The last days I was always with white people. Whether at the university, in the café or at dinner. Now I'm the only white person on the bus. Next to me sits a really big mom with her baby. It tastes so good the whole night that it smacks through. Behind me, a fan is watching soccer on his mobile phone, without headphones. In front of me, a fellow passenger is solving differential equations. The smoker in the back row soon realizes he doesn't have many friends.
I arrive in Stormsrivier at 4:00 in the morning. And then? Is it a lonely stop, somewhere along the trunk road? Actually, I always wanted to be in my accommodation by dark. After analyzing satellite images in preparation, I hope that the gas station has an open store. I get out as the only one and a stone falls from my heart when actually a light burns. Then the rain comes, but the relief that I am actually on the bike is so great that I enjoy it.
Route 66 leads through the former Wild West of the USA, Route 62 through the still untouched south of the Western Cape. I find a room in Calitzdorp, on Calitzdorp Street in the Guesthouse Calitzdorp. Angela also has this name and welcomes me right next to the smallest bar on Route 62.
In the afternoon I reach Cape Agulhas. It is an impressive feeling to stand at the southern tip of Africa. Opposite is the Antarctic, up to there only water.
On the way back from Cape Agulhas my rear derailleur breaks and stands up in the spokes. By the strong headwind I drove too long a wrong transmission. I bend it back and push to a gas station. There I learn about Ubuntu, the African philosophy of life of helping each other. That I will be back on the bike tomorrow is not imaginable.
Yesterday in the evening I did not know how to get through the night and thought the tour was over. Now I'm having breakfast on the beach at Somerset West.
On the drive from the seaside resort of Somerset West to the surfer's paradise of Muizenberg, I pass through the township of Khayelitsha. With 400,000 inhabitants, it is one of the largest in South Africa. Yes, I feel queasy.
Boulders Beach is my last accommodation in the False Bay area. In the middle of the penguin colony. Just in the year 1983 a pair was discovered. Until the year 2005 the colony of African penguins has increased a lot, since then it is decreasing significantly due to environmental destruction. The Jackass penguins are now classified as a particularly endangered species.
More storm than usual
At dawn I leave my last accommodation on the tour in Boulders Beach for the Cape of Good Hope. Ships sail around it widely to avoid being pushed up against the rocks. Also to avoid the dozens of shipwrecks.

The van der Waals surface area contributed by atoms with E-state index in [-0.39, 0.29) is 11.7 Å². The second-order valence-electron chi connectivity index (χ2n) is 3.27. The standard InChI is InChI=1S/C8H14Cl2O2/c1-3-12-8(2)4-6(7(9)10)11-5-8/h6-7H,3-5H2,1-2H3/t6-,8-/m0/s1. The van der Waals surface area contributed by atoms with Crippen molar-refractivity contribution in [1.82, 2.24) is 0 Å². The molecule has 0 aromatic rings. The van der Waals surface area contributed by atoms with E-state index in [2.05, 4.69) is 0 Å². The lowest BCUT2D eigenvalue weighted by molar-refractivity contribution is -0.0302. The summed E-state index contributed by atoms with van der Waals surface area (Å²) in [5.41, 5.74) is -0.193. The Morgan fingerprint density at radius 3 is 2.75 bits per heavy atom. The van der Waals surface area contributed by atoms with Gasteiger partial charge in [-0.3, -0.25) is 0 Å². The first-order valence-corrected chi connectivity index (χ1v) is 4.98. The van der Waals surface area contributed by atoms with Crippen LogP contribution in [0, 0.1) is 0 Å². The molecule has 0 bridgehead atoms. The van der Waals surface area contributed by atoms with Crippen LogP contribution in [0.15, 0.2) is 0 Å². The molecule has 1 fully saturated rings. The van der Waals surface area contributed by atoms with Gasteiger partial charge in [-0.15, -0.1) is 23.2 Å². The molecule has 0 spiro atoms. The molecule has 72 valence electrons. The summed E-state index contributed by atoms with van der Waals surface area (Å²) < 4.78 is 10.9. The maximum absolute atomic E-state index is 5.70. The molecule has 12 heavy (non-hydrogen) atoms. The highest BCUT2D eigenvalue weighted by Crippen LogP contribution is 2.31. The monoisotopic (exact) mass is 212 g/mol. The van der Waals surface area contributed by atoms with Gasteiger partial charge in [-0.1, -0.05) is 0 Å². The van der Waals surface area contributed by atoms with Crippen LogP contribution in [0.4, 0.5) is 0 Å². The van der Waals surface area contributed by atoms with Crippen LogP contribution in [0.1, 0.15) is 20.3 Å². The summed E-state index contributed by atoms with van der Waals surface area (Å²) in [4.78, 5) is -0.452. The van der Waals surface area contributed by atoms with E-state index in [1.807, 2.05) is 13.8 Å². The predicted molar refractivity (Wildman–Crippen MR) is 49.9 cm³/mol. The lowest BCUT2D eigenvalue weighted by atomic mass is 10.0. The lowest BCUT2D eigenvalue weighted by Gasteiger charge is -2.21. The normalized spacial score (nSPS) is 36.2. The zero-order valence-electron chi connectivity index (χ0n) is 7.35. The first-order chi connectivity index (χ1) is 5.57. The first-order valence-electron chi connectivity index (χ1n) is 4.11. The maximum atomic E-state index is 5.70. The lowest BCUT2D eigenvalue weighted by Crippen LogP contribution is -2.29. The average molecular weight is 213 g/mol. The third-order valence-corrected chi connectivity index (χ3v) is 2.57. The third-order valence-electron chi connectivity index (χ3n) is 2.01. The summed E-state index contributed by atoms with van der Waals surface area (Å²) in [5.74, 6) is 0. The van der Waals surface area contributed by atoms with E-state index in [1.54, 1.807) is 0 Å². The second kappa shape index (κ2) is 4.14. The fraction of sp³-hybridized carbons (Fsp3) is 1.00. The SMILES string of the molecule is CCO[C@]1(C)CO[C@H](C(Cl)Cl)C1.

When I enter the area of the cape, I ask the officer on duty if there is always so much storm here: '"No, today is particularly strong". Also because of this I meet nobody except for an ostrich. A driving is often hardly possible, a getting off also not.
Chapman's Peak Drive is one of the most breathtaking coastal roads in the world. Between 1915 and 1922, the road was blasted into the 500-million-year-old rock.
Cape Town
Cape Town was the first city founded in colonial times. The historic city center is characterized by numerous Dutch and British buildings. But also by whole neighborhoods from which the locals were displaced to lock them up in township. Hard stuff for me is the V&A Waterfront district called "Disneyland" by locals. Built by a Saudi consortium only for tourists and the super rich.
St. Georges Cathedral and the Nurl Islam Mosques are close to each other. The remains of Desmond Tutu are buried in the cathedral. The mosques in Bo-Kaap are the places of worship of the Cape Malays.
Bo-Kapp is the historic center of the Cape Malay people, who trace their ancestry to Muslim South Asian slaves and contract laborers at the time of Dutch colonial rule. They settled the neighborhood in the 18th century after being freed from slavery. Today it is also known for its colorful houses.
District Six was populated primarily by freed slaves, traders, artists, laborers and immigrants. In 1968, the government ordered the forced relocation of blacks and Coloureds, the district was completely cleared, the houses demolished, and by 1982, 60,000 people were forced into townships.
The assignment of a person to a race is often made arbitrarily. Japanese become white 'honorary'. The consequences for life are serious.
Nelson Mandela saw South Africa as a '"rainbow state". 80% of the population is black, less than 8% white. The Coloureds also include the Khoikhoi and San, the first to populate South Africa.